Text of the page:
That's a rather silly and extreme example of course, but you see how quickly data storage can become a problem if your concept demands it, and how much of a boon compressing that data can be in such situations. Besides, just knowing such increases in storage capacity are possible might get your gears whirring on potential uses. ;) Where the compression system really shines is when you have extremely small chunks of data to store, like values which are either 0 or 1, true or false, on or off. Sound familiar? Yup, that's exactly what switches do. Using data compression, you can store the equivalent of a whopping 23 switches per variable, and unlike regular switches, you can both set AND check the values by reference! This allows you to implement huge, numerically-driven systems while saving the actual switches for the few things switches do which variables can't, like controlling monster behaviors.

What's the code?

I've created a demo project (which you can download here) containing the common events needed for the data compression system, along with a map event containing the demonstration scripting we'll be making in this tutorial. You can copy the common events and drop them straight into any project you like, although of course you'll have to assign variables within your project and change all the variable references in the data compression events to use them. Also, listed below is the scripting for the common events (edited a bit from the pure copy-paste to make it clearer which variables are being used). I'm not going to go into a detailed explanation of the internal workings of the data compression system; those of you who are particularly code-savvy can probably figure it out from looking at it, and those of you who are puzzled by it don't really need to fully understand it in order to use it.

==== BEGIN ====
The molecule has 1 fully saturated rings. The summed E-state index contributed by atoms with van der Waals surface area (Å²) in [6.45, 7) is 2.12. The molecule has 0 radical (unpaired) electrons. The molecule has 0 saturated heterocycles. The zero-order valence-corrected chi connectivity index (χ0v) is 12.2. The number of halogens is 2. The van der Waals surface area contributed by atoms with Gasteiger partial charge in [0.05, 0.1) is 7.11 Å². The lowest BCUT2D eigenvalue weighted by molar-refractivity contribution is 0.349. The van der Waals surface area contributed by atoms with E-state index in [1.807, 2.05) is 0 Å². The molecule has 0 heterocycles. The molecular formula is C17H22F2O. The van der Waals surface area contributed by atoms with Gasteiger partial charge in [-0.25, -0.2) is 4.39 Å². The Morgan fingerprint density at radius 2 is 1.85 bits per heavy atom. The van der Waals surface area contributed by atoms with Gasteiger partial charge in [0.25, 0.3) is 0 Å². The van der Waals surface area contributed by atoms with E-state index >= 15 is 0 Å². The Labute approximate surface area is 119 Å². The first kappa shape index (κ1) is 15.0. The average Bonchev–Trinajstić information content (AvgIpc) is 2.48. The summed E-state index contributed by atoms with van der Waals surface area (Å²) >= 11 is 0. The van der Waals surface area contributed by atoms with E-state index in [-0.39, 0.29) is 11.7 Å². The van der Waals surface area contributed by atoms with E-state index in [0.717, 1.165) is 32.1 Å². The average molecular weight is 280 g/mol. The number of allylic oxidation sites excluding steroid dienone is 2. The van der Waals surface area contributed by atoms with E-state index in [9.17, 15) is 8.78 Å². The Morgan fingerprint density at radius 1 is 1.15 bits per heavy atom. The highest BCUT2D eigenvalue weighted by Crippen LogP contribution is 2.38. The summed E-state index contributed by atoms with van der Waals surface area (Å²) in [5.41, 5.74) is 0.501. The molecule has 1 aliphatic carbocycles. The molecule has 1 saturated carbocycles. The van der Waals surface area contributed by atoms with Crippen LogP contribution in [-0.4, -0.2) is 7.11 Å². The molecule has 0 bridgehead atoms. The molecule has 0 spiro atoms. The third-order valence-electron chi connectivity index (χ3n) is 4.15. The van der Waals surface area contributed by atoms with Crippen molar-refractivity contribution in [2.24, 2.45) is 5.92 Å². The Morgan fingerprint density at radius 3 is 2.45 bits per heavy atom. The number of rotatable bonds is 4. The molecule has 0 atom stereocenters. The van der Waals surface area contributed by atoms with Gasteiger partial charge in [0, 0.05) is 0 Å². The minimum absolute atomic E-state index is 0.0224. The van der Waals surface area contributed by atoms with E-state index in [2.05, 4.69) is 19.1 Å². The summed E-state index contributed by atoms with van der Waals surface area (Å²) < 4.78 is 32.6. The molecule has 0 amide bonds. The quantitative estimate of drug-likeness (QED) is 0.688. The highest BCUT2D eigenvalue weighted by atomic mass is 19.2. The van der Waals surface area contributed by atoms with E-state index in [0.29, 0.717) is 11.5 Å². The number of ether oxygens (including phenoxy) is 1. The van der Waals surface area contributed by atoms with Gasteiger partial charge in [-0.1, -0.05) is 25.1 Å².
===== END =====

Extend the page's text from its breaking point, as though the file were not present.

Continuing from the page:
```Get compressed value:

@> Comment: Gets the value in a compressed 'array' location (multiple
:               : data chunks packed into single variables in a line)
@> Comment: PRE: COMP_START == reference of first compressed array-
:               : holding variable
@> Comment: PRE: COMP_INDEX == compressed array index being looked up
:               : (in terms of virtual location, NOT variable reference)
@> Comment: PRE: COMP_CHUNK_SIZE == size of chunks in compressed array
:               : (in other words, maximum chunk value + 1)